Want to learn more about the inspiring badasses profiled in our "The Badass Story of..." series? On this page, you can find links to some fucking awesome books about the badasses behind our popular monthly series.

Affiliate Disclosure: If you make a purchase after clicking these links, we'll earn some money for coffee, which we promise to drink while thinking fondly of you, you beautiful bastard.

The Badass Story of Ada Blackjack, Sole Survivor of a Doomed Arctic Expedition

On August 19, 1923, an expedition led by explorer Harold Noice arrived on Wrangel Island, a land mass in the Arctic Ocean, just north of Russia between the Chukchi Sea and East Siberian Sea. The polar airmasses offered a bone-chilling welcome to Noice and his team as they descended onto the arctic beaches to complete their task: rescue five missing explorers who had set out to speculatively claim the island for Canada nearly two years before. 

Moments later, a figure ran down to the frigid beach toward the rescue team. It was 25-year-old Iñupiaq woman Ada Blackjack, the expedition’s sole survivor. Read More

The Badass Story of Sophie Scholl, the Girl Who Said "Fuck You" to Hitler

On a bright winter day in Munich in 1943, college student Sophie Scholl was beheaded for her efforts in The White Rose, growing resistance against the Nazi party. She was 21 years old and faced her death with the uncompromising resolve she poured into creating a network of descent among German citizens horrified by the actions of their country’s leadership.

Sophie Scholl had absolute balls of steel, and her fearless actions continue to resonate today. Here is her story. Read More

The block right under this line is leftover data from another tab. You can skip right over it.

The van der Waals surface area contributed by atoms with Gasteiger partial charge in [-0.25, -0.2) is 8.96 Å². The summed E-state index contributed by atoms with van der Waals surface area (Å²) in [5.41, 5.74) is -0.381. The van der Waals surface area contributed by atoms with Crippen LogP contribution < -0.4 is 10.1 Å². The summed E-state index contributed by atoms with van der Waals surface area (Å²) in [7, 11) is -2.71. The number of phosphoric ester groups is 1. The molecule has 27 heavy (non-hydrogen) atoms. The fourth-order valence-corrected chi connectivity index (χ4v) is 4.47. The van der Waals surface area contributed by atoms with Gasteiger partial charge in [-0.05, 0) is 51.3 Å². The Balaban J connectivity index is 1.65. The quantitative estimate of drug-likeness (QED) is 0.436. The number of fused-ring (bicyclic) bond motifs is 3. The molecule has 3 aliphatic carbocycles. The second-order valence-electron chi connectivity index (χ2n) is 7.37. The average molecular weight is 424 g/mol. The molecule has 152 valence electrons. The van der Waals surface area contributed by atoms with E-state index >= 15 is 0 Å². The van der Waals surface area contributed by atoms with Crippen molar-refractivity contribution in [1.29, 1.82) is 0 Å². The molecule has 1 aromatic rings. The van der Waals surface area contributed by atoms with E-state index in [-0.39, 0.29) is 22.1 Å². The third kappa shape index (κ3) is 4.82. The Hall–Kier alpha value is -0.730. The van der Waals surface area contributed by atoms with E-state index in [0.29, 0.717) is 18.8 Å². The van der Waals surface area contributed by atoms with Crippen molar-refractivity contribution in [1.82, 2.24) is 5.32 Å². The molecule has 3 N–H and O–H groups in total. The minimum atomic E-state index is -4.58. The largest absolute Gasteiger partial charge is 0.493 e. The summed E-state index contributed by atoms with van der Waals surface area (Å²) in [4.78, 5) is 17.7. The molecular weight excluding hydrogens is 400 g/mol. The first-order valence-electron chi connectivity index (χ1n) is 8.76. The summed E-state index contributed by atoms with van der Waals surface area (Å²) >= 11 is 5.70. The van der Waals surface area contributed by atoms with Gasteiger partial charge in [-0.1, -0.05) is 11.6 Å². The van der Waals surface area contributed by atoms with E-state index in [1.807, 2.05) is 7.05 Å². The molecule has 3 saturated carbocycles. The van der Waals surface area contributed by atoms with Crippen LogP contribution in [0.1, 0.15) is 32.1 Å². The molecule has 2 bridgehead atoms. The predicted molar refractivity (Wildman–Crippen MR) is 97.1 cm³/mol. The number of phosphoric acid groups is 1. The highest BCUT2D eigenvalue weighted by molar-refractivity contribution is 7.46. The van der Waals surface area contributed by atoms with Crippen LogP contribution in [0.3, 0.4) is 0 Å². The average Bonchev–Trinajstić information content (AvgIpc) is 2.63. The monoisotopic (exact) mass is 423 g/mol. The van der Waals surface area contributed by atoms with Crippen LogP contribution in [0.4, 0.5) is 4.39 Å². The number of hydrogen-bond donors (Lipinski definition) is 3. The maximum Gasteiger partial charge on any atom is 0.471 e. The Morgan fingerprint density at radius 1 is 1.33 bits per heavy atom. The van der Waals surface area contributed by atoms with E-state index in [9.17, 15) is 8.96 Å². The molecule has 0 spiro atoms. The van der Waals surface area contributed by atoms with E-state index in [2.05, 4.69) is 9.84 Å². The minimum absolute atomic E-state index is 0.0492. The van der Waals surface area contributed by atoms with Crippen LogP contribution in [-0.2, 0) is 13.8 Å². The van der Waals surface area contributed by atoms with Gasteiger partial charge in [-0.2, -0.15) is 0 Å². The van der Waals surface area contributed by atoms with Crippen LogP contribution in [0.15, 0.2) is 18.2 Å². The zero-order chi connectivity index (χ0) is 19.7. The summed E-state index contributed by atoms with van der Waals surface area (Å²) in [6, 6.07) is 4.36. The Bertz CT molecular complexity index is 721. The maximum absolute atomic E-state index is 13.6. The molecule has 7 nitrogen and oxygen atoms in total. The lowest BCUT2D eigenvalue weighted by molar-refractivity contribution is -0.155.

The Badass Story of Nando Parrado and Roberto Canessa and the Miracle in the Andes

As Nando Parrado and Roberto Canessa gazed at the snowcapped mountains unfurling onto the horizon, they thought of their death.

The young men had scaled a peak in the Andes Mountain range over the course of three days, wearing only layers of socks and plastic shopping bags wrapped around their feet. 

Parrado looked at his friend and said, "We may be walking to our deaths, but I would rather walk to meet my death than wait for it to come to me." 

Canessa nodded. "You and I are friends, Nando. We have been through so much. Now, let's go die together."

Together, they descended into the valley of spires. Read More

Miracle in the Andes by Nando Parrada

Buy Now

The Badass Story of Nellie Bly, Mama of Investigative Journalism

Nellie Bly was 23 years old when a New York City judge declared her insane. She stood before the judge, shivering, declaring she was unsure of where she was or where she had come from.

The year was 1887, and what no one knew — not the judge before her, the police officer who escorted her, the women’s home matron who accompanied her or the doctor who examined her — is that Bly was just fucking pretending. Being declared insane was exactly what she wanted. Bly had practiced her act of insanity to get herself committed to New York’s infamous insane asylum, Blackwell’s Island. Over the next ten days, she would observe the living conditions and treatment of patients and later publish an explosive expose that would transform mental health care in the city. 

Her infamous stay at the asylum would mark the beginning of Bly's pioneering career as an investigative journalist, one defined by her relentless tendency to see fucked up shit going on and declare, “Not on my watch.” Read More

The Badass Story of Rosalie Edge: The Indomitable Hellcat of Conservation

In 1929, 52-year-old Rosalie Edge opened a pamphlet that would piss her off so much, she would single-handedly alter the course of the conservation movement.

The pamphlet, titled A Crisis in Conservation, was passed on to her by Willard Van Name, a curator at the American Museum of Natural History. Its contents would set off a trigger of events that exposed nefarious assholes at one of the most prestigious conservation societies of the time. Van Name would later describe Edge as "the only honest, unselfish, indomitable hellcat in the history of conservation.” Read More